Posted on 24th January 2011No Responses
Anal canal cancer treatment with chemotherapy combined with intensity-modulate radiation therapy (IMRT) had same effectiveness with chemotherapy combined conventional radiation, but with less adverse events

Currently, anal cancer treatment of chemotherapy with combined conventional radiation of 5-fluorouracil (5FU), and mitomycin-C (MMC) for non-metastatic squamous cell cancer of the anal canal remain effective strategy, however, it also associated with significant acute morbidity.

Due to this, the researchers investigated whether dose-painted (DP) intesity-modulated radiation therapy (IMRT) plus chemotherapy had an effective strategi compared with current chemotherapy for anal cancer patients plus conventional radiation therapy.

They found that after short-term follow-up, IMRT had same effectiveness with current chemotherapy combined conventional radiation therapy, but with less adverse events from IMRT use.

This suggestion based on new data from the Radiation Therapy Oncology Group (RTOG) 0529 trial and presented at the 2011 Gastrointestinal Cancers Symposium (GICS) on January 22, 2011, in San Francisco, California, organized by the American Society of Clinical Oncology.

According to the findings, at a median follow-up of 26.7 months, 2-year disease-free survival was 77% for patients treated with IMRT and 75% in conventional radiation therapy, and less difference on 2-year overall survival (86% with IMRT and 91% with conventional radiation).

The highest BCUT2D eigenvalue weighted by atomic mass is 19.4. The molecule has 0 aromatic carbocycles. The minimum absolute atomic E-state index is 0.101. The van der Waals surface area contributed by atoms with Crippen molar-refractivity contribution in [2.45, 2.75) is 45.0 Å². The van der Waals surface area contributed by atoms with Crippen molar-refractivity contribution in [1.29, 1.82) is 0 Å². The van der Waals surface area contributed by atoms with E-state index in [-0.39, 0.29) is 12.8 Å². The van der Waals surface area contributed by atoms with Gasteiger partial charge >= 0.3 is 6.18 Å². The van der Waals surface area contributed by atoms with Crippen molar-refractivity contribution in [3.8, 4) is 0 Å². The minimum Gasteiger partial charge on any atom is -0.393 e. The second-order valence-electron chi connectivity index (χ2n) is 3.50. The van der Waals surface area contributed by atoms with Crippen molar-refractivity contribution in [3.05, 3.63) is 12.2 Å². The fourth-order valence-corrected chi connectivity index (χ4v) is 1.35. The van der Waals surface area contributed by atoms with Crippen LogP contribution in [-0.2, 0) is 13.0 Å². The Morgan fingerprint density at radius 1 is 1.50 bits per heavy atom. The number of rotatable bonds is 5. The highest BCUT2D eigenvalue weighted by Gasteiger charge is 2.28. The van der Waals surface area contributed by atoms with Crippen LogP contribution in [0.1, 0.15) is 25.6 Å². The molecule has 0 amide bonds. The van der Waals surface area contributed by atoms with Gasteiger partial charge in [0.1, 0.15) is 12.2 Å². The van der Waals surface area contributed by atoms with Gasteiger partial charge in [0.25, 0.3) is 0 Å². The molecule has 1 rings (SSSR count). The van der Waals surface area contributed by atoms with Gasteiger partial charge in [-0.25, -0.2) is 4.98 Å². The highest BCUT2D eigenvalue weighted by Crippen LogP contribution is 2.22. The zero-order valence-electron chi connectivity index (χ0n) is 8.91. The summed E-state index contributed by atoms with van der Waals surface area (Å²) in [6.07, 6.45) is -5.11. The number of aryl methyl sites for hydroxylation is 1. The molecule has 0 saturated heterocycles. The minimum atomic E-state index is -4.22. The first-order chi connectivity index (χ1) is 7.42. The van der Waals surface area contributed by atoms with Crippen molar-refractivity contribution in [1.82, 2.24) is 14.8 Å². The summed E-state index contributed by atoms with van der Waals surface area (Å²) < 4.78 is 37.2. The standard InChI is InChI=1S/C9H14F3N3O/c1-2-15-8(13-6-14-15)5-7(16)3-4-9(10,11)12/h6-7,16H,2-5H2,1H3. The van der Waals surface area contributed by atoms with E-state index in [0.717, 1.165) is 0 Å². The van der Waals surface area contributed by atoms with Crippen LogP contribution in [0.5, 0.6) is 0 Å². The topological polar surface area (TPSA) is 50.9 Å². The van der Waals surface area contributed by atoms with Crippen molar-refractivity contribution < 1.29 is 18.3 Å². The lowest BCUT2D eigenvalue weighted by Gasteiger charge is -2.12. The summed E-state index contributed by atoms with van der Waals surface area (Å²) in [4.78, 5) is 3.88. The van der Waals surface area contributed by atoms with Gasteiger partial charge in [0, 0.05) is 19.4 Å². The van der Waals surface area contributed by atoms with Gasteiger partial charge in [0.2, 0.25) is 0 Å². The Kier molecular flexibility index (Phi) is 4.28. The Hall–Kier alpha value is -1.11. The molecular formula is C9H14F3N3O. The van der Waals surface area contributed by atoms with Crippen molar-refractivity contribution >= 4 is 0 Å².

The lead author of the study, Lisa Kachnic, MD, chair of radiation oncology at Boston University, Massachusetts, noted that although the primary endpoint was not met in the study, because combined grade 2 or higher gastrointestinal (GI) and genitourinary (GU) toxicity was similar between the group received IMRT and conventional radiation therapy, however, when looking at grade 3 or higher toxicity, there was a significant sparing of GI/GU toxicity with IMRT ( = .0052).

She added, on futher analysis, it emerged that it was primarily the GI component tha was spared, not the GU component.

Also, she pointed out that there was a dramatic improvement in dermatologic toxicities with IMRT, with grade 3 or higher toxicities being cut by more than half, and some significant grade 2 or higher hematologic sparing.

Overall, Dr. Kachnic conclude, “DP-IMRT with real-time quality assurance will be our platform in future RTOG anal canal trials incorporating novel agents, and may allow for further radiation dose escalation in advanced-stage disease.”

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